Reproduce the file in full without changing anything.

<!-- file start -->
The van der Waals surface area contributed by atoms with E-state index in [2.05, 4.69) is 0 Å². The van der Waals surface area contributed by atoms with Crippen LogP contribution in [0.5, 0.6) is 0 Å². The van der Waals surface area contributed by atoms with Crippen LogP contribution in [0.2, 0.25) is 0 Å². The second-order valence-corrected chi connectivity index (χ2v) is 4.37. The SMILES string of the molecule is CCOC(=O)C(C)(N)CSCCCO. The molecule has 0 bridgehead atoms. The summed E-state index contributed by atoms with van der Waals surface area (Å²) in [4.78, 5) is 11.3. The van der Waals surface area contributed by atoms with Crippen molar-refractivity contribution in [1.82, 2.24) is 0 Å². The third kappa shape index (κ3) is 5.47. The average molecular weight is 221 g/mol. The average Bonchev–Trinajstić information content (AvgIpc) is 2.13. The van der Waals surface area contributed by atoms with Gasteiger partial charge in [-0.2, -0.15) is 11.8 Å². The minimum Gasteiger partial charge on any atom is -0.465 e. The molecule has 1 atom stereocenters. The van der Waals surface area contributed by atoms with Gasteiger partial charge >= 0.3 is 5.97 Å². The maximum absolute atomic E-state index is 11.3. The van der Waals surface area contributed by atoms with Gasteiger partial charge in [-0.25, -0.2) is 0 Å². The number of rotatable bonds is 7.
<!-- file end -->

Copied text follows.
The van der Waals surface area contributed by atoms with E-state index in [2.05, 4.69) is 0 Å². The van der Waals surface area contributed by atoms with Crippen LogP contribution in [0.5, 0.6) is 0 Å². The van der Waals surface area contributed by atoms with Crippen LogP contribution in [0.2, 0.25) is 0 Å². The second-order valence-corrected chi connectivity index (χ2v) is 4.37. The SMILES string of the molecule is CCOC(=O)C(C)(N)CSCCCO. The molecule has 0 bridgehead atoms. The summed E-state index contributed by atoms with van der Waals surface area (Å²) in [4.78, 5) is 11.3. The van der Waals surface area contributed by atoms with Crippen molar-refractivity contribution in [1.82, 2.24) is 0 Å². The third kappa shape index (κ3) is 5.47. The average molecular weight is 221 g/mol. The average Bonchev–Trinajstić information content (AvgIpc) is 2.13. The van der Waals surface area contributed by atoms with Gasteiger partial charge in [-0.2, -0.15) is 11.8 Å². The minimum Gasteiger partial charge on any atom is -0.465 e. The molecule has 1 atom stereocenters. The van der Waals surface area contributed by atoms with Gasteiger partial charge >= 0.3 is 5.97 Å². The maximum absolute atomic E-state index is 11.3. The van der Waals surface area contributed by atoms with Gasteiger partial charge in [-0.25, -0.2) is 0 Å². The number of rotatable bonds is 7.